Young Australians overwhelmingly want the right to a healthy environment enshrined in law to keep pace with standards overseas.
Nine out of 10 people aged 13 to 24 think they have a right to a healthy environment, with three in four believing the federal government must do more to address climate change, Australian Conservation Foundation research has found.
More than 160 countries have legislated a right to a healthy environment, but no Australian jurisdiction has done so.
The ACT has begun legislating a right to a healthy planet, while NSW lists it as a “guiding principle” of climate action.
“Australia is falling behind other nations by failing to enshrine in law the right to a healthy environment,” Australian Conservation Foundation chief executive Kelly O’Shanassy said.
“This right is recognised in 161 other countries … a growing movement of children and young people are raising their voices for a safe, liveable future, taking action on the streets and in the courts.”
Anjali Sharma, one of the lead litigants in the 2021 class action against then-environment minister Sussan Ley over her duty of care to children regarding climate change impacts, said this was a “massive policy failure”.
“Doctors have a duty of care to their patients, teachers have a duty of care to their students and yet there is no policy mechanism that compels our elected representatives to ensure that they exercise their power in a way that means us, as young people, have a safe and liveable world to carry on,” she said on Tuesday.
A report released on Tuesday with Save the Children and the Australian Youth Climate Coalition calls on the Australian government to enshrine the right.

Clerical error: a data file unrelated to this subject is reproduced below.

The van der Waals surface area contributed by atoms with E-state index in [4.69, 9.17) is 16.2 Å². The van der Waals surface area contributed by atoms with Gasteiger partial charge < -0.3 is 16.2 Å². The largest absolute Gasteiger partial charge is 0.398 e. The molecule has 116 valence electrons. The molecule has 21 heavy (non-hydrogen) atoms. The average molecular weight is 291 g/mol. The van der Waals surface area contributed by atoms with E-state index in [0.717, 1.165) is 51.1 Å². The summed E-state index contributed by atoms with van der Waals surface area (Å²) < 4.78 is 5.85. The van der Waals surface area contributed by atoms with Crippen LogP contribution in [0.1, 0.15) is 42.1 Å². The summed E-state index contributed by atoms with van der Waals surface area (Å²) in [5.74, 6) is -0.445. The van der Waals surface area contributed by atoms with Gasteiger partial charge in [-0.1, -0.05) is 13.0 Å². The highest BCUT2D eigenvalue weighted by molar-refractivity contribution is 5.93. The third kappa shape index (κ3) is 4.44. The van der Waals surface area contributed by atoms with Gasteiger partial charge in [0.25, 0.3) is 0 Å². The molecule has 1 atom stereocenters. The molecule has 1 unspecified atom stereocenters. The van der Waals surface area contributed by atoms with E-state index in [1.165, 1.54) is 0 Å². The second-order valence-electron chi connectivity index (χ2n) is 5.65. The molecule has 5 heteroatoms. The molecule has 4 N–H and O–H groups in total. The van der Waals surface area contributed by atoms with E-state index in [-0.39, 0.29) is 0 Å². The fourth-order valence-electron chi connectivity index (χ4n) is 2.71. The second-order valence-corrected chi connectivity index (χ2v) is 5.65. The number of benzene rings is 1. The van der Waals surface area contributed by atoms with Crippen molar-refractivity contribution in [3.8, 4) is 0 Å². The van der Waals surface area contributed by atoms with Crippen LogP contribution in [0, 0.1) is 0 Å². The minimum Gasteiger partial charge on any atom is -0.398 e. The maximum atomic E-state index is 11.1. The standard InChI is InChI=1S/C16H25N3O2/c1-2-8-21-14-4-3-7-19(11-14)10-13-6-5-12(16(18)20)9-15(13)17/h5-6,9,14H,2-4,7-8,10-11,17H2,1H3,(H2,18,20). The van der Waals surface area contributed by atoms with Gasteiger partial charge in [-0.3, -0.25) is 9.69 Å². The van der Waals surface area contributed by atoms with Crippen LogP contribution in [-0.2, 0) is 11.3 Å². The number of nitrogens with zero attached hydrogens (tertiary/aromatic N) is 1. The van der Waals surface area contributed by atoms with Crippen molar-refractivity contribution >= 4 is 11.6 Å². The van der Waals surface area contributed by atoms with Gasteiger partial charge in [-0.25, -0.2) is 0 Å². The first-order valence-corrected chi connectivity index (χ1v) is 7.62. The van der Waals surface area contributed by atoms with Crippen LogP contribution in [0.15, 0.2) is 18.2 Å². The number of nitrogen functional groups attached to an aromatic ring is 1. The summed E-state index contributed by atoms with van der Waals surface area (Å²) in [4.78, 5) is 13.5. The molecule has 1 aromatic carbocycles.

It wants the government to strengthen intergenerational equity principles by considering children’s rights in national environment law.
Two-thirds of those surveyed think the federal government must pay more attention to their views on climate change.
Independent senator David Pocock has a bill before parliament that would require decision-makers to consider the health of children when making significant decisions, and to factor them in to coal and gas policy.
“The time has come for us to take seriously the concerns and futures of young people,” he said on Tuesday.
“Duty of care is inevitable.”
“It’s at this point we either decide to have some leadership and make it happen now, or kick this can down the road and continue not to listen to young people and not to take them seriously.”
Asked if the right to a healthy environment should be legislated, Greens senator Sarah Hanson-Young said “nature needs a voice”.
“I don’t think Australia can keep fronting up to international conferences, signing up to pledges like zero extinction without understanding what a rights for nature framework will eventually have to require,” she said.
Alex Mitchell and Kat Wong
(Australian Associated Press)